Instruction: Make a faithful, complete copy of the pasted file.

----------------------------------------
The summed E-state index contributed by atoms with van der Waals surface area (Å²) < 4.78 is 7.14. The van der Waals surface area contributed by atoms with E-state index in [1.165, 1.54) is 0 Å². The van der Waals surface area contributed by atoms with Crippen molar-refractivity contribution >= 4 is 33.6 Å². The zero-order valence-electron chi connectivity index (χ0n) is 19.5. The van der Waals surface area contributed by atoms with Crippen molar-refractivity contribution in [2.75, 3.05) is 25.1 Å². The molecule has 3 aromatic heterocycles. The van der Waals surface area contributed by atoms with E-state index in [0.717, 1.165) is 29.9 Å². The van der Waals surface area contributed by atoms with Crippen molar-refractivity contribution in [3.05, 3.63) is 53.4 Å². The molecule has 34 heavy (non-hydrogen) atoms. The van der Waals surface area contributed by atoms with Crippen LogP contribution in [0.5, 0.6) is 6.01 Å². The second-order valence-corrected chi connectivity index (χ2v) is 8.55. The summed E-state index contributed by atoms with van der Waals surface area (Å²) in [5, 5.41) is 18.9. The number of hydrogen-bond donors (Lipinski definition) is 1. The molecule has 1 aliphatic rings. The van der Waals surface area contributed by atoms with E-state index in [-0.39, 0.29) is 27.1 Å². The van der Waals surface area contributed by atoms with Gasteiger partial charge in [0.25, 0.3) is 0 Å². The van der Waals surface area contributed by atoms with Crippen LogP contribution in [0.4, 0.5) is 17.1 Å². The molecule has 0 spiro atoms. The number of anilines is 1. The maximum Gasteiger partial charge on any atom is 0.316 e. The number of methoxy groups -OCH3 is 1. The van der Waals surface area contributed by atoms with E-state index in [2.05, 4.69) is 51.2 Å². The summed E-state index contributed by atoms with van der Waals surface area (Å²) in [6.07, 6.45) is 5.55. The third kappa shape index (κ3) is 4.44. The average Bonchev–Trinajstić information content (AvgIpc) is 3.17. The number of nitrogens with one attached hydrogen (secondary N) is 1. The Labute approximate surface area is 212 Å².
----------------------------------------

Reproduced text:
The summed E-state index contributed by atoms with van der Waals surface area (Å²) < 4.78 is 7.14. The van der Waals surface area contributed by atoms with E-state index in [1.165, 1.54) is 0 Å². The van der Waals surface area contributed by atoms with Crippen molar-refractivity contribution >= 4 is 33.6 Å². The zero-order valence-electron chi connectivity index (χ0n) is 19.5. The van der Waals surface area contributed by atoms with Crippen molar-refractivity contribution in [2.75, 3.05) is 25.1 Å². The molecule has 3 aromatic heterocycles. The van der Waals surface area contributed by atoms with E-state index in [0.717, 1.165) is 29.9 Å². The van der Waals surface area contributed by atoms with Crippen molar-refractivity contribution in [3.05, 3.63) is 53.4 Å². The molecule has 34 heavy (non-hydrogen) atoms. The van der Waals surface area contributed by atoms with Crippen LogP contribution in [0.5, 0.6) is 6.01 Å². The second-order valence-corrected chi connectivity index (χ2v) is 8.55. The summed E-state index contributed by atoms with van der Waals surface area (Å²) in [5, 5.41) is 18.9. The number of hydrogen-bond donors (Lipinski definition) is 1. The molecule has 1 aliphatic rings. The van der Waals surface area contributed by atoms with E-state index in [-0.39, 0.29) is 27.1 Å². The van der Waals surface area contributed by atoms with Gasteiger partial charge in [0.25, 0.3) is 0 Å². The van der Waals surface area contributed by atoms with Crippen LogP contribution in [0.4, 0.5) is 17.1 Å². The molecule has 0 spiro atoms. The number of anilines is 1. The maximum Gasteiger partial charge on any atom is 0.316 e. The number of methoxy groups -OCH3 is 1. The van der Waals surface area contributed by atoms with E-state index in [2.05, 4.69) is 51.2 Å². The summed E-state index contributed by atoms with van der Waals surface area (Å²) in [6.07, 6.45) is 5.55. The third kappa shape index (κ3) is 4.44. The average Bonchev–Trinajstić information content (AvgIpc) is 3.17. The number of nitrogens with one attached hydrogen (secondary N) is 1. The Labute approximate surface area is 212 Å².